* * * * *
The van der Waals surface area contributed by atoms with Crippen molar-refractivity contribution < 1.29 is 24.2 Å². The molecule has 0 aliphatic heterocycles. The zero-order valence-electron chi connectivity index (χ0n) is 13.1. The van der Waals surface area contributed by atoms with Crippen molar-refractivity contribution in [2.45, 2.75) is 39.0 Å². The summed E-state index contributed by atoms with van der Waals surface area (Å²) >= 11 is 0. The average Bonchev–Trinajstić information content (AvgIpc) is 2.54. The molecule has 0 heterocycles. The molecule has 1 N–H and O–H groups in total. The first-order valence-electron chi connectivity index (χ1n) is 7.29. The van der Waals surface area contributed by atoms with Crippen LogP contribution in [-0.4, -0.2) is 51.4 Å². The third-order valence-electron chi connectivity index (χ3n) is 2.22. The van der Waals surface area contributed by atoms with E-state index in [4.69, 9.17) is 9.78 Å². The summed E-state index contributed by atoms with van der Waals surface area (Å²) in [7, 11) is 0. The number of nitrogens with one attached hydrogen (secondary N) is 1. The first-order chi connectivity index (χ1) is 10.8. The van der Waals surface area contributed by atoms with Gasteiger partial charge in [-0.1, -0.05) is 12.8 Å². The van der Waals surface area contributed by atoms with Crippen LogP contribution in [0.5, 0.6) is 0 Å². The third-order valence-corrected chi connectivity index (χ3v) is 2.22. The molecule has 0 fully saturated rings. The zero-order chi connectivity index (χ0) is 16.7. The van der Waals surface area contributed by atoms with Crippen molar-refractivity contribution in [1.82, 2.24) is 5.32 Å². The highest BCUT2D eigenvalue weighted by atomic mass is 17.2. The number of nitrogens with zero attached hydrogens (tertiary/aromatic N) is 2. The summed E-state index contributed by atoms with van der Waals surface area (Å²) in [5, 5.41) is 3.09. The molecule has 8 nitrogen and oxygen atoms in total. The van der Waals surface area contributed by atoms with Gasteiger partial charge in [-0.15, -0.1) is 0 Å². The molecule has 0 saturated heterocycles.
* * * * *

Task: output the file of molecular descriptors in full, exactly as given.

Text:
The van der Waals surface area contributed by atoms with Crippen molar-refractivity contribution < 1.29 is 24.2 Å². The molecule has 0 aliphatic heterocycles. The zero-order valence-electron chi connectivity index (χ0n) is 13.1. The van der Waals surface area contributed by atoms with Crippen molar-refractivity contribution in [2.45, 2.75) is 39.0 Å². The summed E-state index contributed by atoms with van der Waals surface area (Å²) >= 11 is 0. The average Bonchev–Trinajstić information content (AvgIpc) is 2.54. The molecule has 0 heterocycles. The molecule has 1 N–H and O–H groups in total. The first-order valence-electron chi connectivity index (χ1n) is 7.29. The van der Waals surface area contributed by atoms with Crippen LogP contribution in [-0.4, -0.2) is 51.4 Å². The third-order valence-electron chi connectivity index (χ3n) is 2.22. The van der Waals surface area contributed by atoms with E-state index in [4.69, 9.17) is 9.78 Å². The summed E-state index contributed by atoms with van der Waals surface area (Å²) in [7, 11) is 0. The number of nitrogens with one attached hydrogen (secondary N) is 1. The first-order chi connectivity index (χ1) is 10.8. The van der Waals surface area contributed by atoms with Gasteiger partial charge in [-0.1, -0.05) is 12.8 Å². The van der Waals surface area contributed by atoms with Crippen LogP contribution in [0.5, 0.6) is 0 Å². The third-order valence-corrected chi connectivity index (χ3v) is 2.22. The molecule has 0 fully saturated rings. The zero-order chi connectivity index (χ0) is 16.7. The van der Waals surface area contributed by atoms with Crippen molar-refractivity contribution in [1.82, 2.24) is 5.32 Å². The highest BCUT2D eigenvalue weighted by atomic mass is 17.2. The number of nitrogens with zero attached hydrogens (tertiary/aromatic N) is 2. The summed E-state index contributed by atoms with van der Waals surface area (Å²) in [5, 5.41) is 3.09. The molecule has 8 nitrogen and oxygen atoms in total. The van der Waals surface area contributed by atoms with Gasteiger partial charge in [-0.15, -0.1) is 0 Å². The molecule has 0 saturated heterocycles.